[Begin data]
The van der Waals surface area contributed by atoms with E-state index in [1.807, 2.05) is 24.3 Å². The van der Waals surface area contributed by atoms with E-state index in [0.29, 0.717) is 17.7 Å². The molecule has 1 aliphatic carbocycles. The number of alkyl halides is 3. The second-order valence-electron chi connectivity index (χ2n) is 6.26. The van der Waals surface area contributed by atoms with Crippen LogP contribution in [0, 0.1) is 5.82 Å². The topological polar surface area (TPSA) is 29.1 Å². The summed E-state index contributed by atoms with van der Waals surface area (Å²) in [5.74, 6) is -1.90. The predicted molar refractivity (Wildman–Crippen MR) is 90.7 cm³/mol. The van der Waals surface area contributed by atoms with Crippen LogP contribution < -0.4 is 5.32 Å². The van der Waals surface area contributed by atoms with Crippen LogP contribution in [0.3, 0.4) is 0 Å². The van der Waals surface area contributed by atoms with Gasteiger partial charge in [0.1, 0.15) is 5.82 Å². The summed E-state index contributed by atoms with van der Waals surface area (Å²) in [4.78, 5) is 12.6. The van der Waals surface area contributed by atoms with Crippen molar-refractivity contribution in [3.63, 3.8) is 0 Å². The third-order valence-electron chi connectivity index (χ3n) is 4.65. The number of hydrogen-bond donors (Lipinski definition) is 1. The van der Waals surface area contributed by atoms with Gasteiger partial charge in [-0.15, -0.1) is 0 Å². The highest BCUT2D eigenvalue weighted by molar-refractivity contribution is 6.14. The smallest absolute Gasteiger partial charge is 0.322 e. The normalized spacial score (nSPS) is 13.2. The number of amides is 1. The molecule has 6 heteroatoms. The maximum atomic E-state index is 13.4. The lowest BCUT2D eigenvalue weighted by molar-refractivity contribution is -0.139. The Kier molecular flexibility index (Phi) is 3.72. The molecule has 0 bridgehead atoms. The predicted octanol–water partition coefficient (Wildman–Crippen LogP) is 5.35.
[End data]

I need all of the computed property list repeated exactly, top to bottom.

The van der Waals surface area contributed by atoms with E-state index in [1.807, 2.05) is 24.3 Å². The van der Waals surface area contributed by atoms with E-state index in [0.29, 0.717) is 17.7 Å². The molecule has 1 aliphatic carbocycles. The number of alkyl halides is 3. The second-order valence-electron chi connectivity index (χ2n) is 6.26. The van der Waals surface area contributed by atoms with Crippen LogP contribution in [0, 0.1) is 5.82 Å². The topological polar surface area (TPSA) is 29.1 Å². The summed E-state index contributed by atoms with van der Waals surface area (Å²) in [5.74, 6) is -1.90. The predicted molar refractivity (Wildman–Crippen MR) is 90.7 cm³/mol. The van der Waals surface area contributed by atoms with Crippen LogP contribution < -0.4 is 5.32 Å². The van der Waals surface area contributed by atoms with Crippen LogP contribution in [0.3, 0.4) is 0 Å². The van der Waals surface area contributed by atoms with Gasteiger partial charge in [0.1, 0.15) is 5.82 Å². The summed E-state index contributed by atoms with van der Waals surface area (Å²) in [4.78, 5) is 12.6. The van der Waals surface area contributed by atoms with Crippen molar-refractivity contribution in [3.63, 3.8) is 0 Å². The third-order valence-electron chi connectivity index (χ3n) is 4.65. The number of hydrogen-bond donors (Lipinski definition) is 1. The van der Waals surface area contributed by atoms with Gasteiger partial charge in [-0.15, -0.1) is 0 Å². The highest BCUT2D eigenvalue weighted by molar-refractivity contribution is 6.14. The smallest absolute Gasteiger partial charge is 0.322 e. The normalized spacial score (nSPS) is 13.2. The number of amides is 1. The molecule has 6 heteroatoms. The maximum atomic E-state index is 13.4. The lowest BCUT2D eigenvalue weighted by molar-refractivity contribution is -0.139. The Kier molecular flexibility index (Phi) is 3.72. The molecule has 0 bridgehead atoms. The predicted octanol–water partition coefficient (Wildman–Crippen LogP) is 5.35.